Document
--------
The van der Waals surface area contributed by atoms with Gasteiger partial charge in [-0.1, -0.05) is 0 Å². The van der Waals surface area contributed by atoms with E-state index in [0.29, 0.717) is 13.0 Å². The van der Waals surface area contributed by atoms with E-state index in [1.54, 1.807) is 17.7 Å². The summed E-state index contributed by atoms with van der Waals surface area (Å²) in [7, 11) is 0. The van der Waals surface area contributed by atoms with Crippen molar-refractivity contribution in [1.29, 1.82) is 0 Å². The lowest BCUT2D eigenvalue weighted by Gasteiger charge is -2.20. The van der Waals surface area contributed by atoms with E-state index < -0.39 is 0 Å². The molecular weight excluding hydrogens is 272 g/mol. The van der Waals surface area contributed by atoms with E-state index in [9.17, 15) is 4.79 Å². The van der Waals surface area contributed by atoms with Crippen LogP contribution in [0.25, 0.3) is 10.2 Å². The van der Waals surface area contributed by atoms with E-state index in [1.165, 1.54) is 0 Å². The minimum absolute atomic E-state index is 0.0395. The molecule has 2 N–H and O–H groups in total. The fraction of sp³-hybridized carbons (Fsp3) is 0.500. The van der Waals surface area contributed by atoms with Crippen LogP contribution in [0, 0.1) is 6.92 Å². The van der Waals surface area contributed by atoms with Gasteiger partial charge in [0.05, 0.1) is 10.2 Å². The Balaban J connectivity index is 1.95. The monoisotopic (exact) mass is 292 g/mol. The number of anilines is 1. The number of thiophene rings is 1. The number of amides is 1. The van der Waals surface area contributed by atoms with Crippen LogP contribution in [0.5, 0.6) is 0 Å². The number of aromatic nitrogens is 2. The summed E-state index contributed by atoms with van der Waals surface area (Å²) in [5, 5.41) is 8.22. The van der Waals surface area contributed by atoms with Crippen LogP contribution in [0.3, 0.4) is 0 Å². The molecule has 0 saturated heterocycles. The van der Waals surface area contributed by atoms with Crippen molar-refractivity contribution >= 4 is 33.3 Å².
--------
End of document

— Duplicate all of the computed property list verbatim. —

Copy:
The van der Waals surface area contributed by atoms with Gasteiger partial charge in [-0.1, -0.05) is 0 Å². The van der Waals surface area contributed by atoms with E-state index in [0.29, 0.717) is 13.0 Å². The van der Waals surface area contributed by atoms with E-state index in [1.54, 1.807) is 17.7 Å². The summed E-state index contributed by atoms with van der Waals surface area (Å²) in [7, 11) is 0. The van der Waals surface area contributed by atoms with Crippen molar-refractivity contribution in [1.29, 1.82) is 0 Å². The lowest BCUT2D eigenvalue weighted by Gasteiger charge is -2.20. The van der Waals surface area contributed by atoms with E-state index < -0.39 is 0 Å². The molecular weight excluding hydrogens is 272 g/mol. The van der Waals surface area contributed by atoms with E-state index in [9.17, 15) is 4.79 Å². The van der Waals surface area contributed by atoms with Crippen LogP contribution in [0.25, 0.3) is 10.2 Å². The van der Waals surface area contributed by atoms with E-state index in [1.165, 1.54) is 0 Å². The minimum absolute atomic E-state index is 0.0395. The molecule has 2 N–H and O–H groups in total. The fraction of sp³-hybridized carbons (Fsp3) is 0.500. The van der Waals surface area contributed by atoms with Crippen LogP contribution in [0, 0.1) is 6.92 Å². The van der Waals surface area contributed by atoms with Gasteiger partial charge in [0.05, 0.1) is 10.2 Å². The Balaban J connectivity index is 1.95. The monoisotopic (exact) mass is 292 g/mol. The number of anilines is 1. The number of thiophene rings is 1. The number of amides is 1. The van der Waals surface area contributed by atoms with Crippen LogP contribution in [0.5, 0.6) is 0 Å². The number of aromatic nitrogens is 2. The summed E-state index contributed by atoms with van der Waals surface area (Å²) in [5, 5.41) is 8.22. The van der Waals surface area contributed by atoms with Crippen LogP contribution in [0.3, 0.4) is 0 Å². The molecule has 0 saturated heterocycles. The van der Waals surface area contributed by atoms with Crippen molar-refractivity contribution >= 4 is 33.3 Å².